Hopefully as I've grown older I've also grown wiser, but one thing I've definitely become cognizant of is the difference between making a living and making a life. Frequently outraged by some of life's cruelties, and respect diversity. But.....I don't suffer fools gladly, and occasionally, this does get me into some trouble! I have the distinction of being the world's worst golfer - no wait, I do believe that there is a gypsy in Moldavia who is a worse golfer than I. Nor am I much of a dancer - you won't see a booty-shakin' flygirl routine from me! I'm also not the kind of cook who can whip up a five-course meal on a radiator either! And I've never figured out how to get an orchid to bloom a second time. I love to discuss literature, science, philosophy, and sci-fi , or even why Seinfeld is funny on so many levels. Words move me. I'm very soft-hearted about most things, especially animals, but I have a stoicism about me that is sometimes interpreted incorrectly. I do have a definite edge and an often "retro-adolescent" sense of humour at times. I'm a big advocate of distributed computing projects to advance science. Check out http://boinc.berkeley.edu/ if you want to find out more. I'm an eclectic (but not crazy) vegetarian, and as such, it's a personal practice of mine to seduce innocent meat-eaters into cruising the (salad) bars at every opportunity. You would be powerless to resist. I was recently surprised to find that a computer algorithm concluded that I write like Dan Brown, which is funny because I didn't think Dan Brown could actually write. Check out your own style - http://iwl.me/ Oh, and I love impractical shoes and funky hats.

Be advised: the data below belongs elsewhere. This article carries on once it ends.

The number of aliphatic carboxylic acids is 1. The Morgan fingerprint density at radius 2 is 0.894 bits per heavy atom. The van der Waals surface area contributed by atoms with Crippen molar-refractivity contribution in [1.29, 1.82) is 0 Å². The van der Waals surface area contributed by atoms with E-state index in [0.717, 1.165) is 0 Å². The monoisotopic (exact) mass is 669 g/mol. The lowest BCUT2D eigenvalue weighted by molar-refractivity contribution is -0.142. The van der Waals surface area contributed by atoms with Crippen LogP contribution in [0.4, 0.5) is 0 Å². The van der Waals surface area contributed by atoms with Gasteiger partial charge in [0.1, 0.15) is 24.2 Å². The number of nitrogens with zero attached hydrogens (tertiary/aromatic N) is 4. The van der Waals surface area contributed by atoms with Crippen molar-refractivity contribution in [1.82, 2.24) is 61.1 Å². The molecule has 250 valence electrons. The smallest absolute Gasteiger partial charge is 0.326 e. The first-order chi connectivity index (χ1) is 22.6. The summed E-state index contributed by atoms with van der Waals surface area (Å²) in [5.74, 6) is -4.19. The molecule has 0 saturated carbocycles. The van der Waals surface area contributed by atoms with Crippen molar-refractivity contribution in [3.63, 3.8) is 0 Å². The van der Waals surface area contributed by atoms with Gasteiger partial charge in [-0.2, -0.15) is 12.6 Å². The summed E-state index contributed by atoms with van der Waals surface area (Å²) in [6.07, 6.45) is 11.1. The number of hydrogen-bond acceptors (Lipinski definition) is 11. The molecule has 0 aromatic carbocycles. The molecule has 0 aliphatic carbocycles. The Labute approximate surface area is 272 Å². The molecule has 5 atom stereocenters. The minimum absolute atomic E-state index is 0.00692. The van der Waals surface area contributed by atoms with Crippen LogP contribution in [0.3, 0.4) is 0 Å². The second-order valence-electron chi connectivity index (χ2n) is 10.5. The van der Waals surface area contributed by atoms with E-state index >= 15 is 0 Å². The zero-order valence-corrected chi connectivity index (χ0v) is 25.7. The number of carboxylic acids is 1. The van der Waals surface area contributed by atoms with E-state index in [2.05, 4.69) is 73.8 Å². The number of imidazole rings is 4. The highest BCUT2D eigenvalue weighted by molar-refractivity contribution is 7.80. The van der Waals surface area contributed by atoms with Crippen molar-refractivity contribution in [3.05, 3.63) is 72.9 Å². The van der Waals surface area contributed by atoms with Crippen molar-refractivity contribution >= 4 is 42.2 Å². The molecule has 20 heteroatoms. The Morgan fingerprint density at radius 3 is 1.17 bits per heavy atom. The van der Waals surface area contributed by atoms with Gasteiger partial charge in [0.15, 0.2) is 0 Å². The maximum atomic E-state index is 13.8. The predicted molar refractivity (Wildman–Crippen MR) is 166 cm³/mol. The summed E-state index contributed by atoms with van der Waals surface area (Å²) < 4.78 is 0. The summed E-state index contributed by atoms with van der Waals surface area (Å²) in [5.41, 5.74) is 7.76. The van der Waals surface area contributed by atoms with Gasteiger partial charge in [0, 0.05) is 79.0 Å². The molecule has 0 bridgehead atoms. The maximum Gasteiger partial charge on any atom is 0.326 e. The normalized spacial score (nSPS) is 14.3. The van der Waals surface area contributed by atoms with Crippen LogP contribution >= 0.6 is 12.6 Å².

6 responses »

  1. One untapped resource for unwanted horses are the people who want to come into the horse Industry that are turned off by the Pro SLAUGHTER propaganda to kill horses. That’s been driving away new potential horse owners especially for wild horses. They negatively portray them as eating the Entire West and being rehmjected unwanted ingress ferals. This whole propaganda that Pro SLAUGHTER does is to drive buyers and adopters away so they get to purchase or intake those horsez. Now you’ve finally recognized how their negative agenda works. This is what destroyed horse prices. Negative propaganda. They need cheap or free to gain highest profit. Your reaching out into my area now. This is what I truly know best.

  2. Every time a breeder wants to produce a new foal, he or she needs to be asking him or herself “Do I have a home for this foal?” “Is there someone waiting for this foal?” If the answer is no, he or she should not be breeding.

  3. Horse ownership is expensive and prohibitive for alot of people. In my younger “horsey” days my parents said it was for the rich or the elite. Caring for the horse and riding it (if that is an option) or exercising it is a huge commitment too. (Wisdom comes with age.) I would love the option to ‘share” the responsibility and expense of a horse with another person in my area. Maybe there is an APP out there we need to invent like “Match” to make sure we have the same values about horse care etc. While I certainly loved riding, I also enjoyed the caring aspects that we were taught such as feeding and mucking out stalls and grooming the horse. Maybe Im a bit too idealistic here.